Is LNG The Next Big Thing? – Part 2

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With the growing need to use cleaner and environment-friendly fuels, Liquefied Natural Gas, or LNG, has emerged as a flexible and competitive fuel for a cleaner world over the last decade. In our previous analysis – Is LNG The Next Big Thing? – Part 1 – we had discussed why the LNG industry has grown significantly in the last few years. In this note, we take look at the demand and supply dynamics of the industry and its outlook for the next few years.

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Rising Demand

With the numerous benefits, both financial as well as environmental, countries worldwide are shifting to natural gas in order to satisfy their energy requirements. While the demand for natural gas has grown at about 2% since 2000, the demand for LNG has out-paced that of gas, expanding at an average annual rate of around 6% over the last 15 years, reaching about 265 MT in 2016. In fact, the demand for LNG has grown so rapidly that the number of countries importing LNG has increased from only 10 at the start of the century to around 35 at present. Some of the new entrants in the LNG import market include Colombia, Egypt, Jamaica, Jordan, Pakistan, and Poland. However, Japan continues to be the world’s largest importer of LNG, with 83.3 MT imports in 2016, despite a drop in its LNG imports due to increased competition from other renewable sources of energy.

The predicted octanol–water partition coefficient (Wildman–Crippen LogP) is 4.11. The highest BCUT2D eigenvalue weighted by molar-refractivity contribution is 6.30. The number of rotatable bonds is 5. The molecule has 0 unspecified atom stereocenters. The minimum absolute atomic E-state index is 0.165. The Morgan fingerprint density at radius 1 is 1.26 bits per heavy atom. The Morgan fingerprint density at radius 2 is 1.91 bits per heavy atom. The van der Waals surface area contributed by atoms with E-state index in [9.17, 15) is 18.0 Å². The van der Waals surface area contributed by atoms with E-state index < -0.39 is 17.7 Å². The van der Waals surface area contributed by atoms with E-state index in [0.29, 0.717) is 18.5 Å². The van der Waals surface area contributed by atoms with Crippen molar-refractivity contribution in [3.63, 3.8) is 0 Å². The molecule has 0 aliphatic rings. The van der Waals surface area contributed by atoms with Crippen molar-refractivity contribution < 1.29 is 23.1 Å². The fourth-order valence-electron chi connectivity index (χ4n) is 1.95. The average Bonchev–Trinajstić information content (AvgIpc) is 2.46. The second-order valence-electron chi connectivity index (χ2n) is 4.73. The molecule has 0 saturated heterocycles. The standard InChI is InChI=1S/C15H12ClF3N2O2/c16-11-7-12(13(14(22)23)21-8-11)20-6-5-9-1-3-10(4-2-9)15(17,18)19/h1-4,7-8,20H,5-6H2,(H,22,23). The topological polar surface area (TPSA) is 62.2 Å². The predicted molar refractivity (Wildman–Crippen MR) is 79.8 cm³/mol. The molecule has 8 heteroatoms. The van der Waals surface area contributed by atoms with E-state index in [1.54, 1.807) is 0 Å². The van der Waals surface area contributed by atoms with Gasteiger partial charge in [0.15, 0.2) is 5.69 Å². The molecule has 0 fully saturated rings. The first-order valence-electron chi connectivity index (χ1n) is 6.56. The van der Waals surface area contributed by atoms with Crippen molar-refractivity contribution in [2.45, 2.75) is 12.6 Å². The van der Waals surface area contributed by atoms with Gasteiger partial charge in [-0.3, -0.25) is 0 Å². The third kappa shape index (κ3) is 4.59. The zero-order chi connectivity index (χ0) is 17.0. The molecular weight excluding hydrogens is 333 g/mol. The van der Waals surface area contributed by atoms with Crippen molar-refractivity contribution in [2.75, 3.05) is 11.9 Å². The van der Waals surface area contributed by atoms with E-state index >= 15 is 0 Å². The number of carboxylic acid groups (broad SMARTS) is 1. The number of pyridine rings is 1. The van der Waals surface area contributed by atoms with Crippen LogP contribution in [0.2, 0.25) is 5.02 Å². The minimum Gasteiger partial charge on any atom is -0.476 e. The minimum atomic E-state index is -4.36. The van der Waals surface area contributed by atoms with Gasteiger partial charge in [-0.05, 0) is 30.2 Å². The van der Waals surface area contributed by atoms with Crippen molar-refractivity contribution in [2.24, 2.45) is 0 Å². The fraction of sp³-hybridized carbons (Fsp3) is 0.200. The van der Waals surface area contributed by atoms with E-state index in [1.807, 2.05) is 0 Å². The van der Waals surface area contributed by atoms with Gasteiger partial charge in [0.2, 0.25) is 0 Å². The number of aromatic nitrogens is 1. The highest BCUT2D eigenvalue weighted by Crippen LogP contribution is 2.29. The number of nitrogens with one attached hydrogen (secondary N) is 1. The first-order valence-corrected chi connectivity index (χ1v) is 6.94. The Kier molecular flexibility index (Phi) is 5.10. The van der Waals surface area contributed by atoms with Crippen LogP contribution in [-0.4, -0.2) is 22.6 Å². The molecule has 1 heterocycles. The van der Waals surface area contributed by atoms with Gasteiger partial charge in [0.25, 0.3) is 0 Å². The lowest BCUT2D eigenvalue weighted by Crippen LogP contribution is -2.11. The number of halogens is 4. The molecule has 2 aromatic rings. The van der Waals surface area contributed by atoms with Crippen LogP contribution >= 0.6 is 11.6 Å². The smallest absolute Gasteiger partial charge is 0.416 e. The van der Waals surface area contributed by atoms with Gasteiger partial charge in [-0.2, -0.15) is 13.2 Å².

Source: Royal Dutch Shell, LNG Outlook 2017

That said, China and India are among the two fastest growing LNG buyers, increasing their imports by 11.9 MT in 2016 only. Since both these countries have decided to move towards a gas-based economy, the demand from these countries is likely to shoot up further in the coming years. Further, the LNG imports from Egypt, Pakistan, and Jordan also grew sharply during the year, as the countries took advantage of the flexibility of LNG supply, importing 13.9 MT in total. This strong demand for LNG imports from new countries was facilitated by the deployment of Floating Storage Regasification Units (FSRUs) off the coasts of importing countries. At present, there are 21 FSRUs in operation that turn LNG back into a gas offshore, then transport it into a country’s grid through existing infrastructure. This provides a relatively quick and commercially flexible solution to the energy demand, as it allows new LNG buyers to swiftly respond to price fluctuations, or to any shortage in their domestic gas supply.

Robust Pipeline of LNG Supply

With increased focus on cleaner fuels, large integrated energy companies such as Royal Dutch Shell have been expanding their presence in the LNG industry. Consequently, a number of LNG projects came online in Australia and the US in 2016, contributing in an increase of about 17 MT in the total LNG exports. Although many industry experts had predicted that the LNG markets will be oversupplied in 2016 due to the additional supply from these new projects, majority of this new LNG supply was absorbed by new LNG buyers such as Egypt, Pakistan, Jordan, etc.

Source: Royal Dutch Shell, LNG Outlook 2017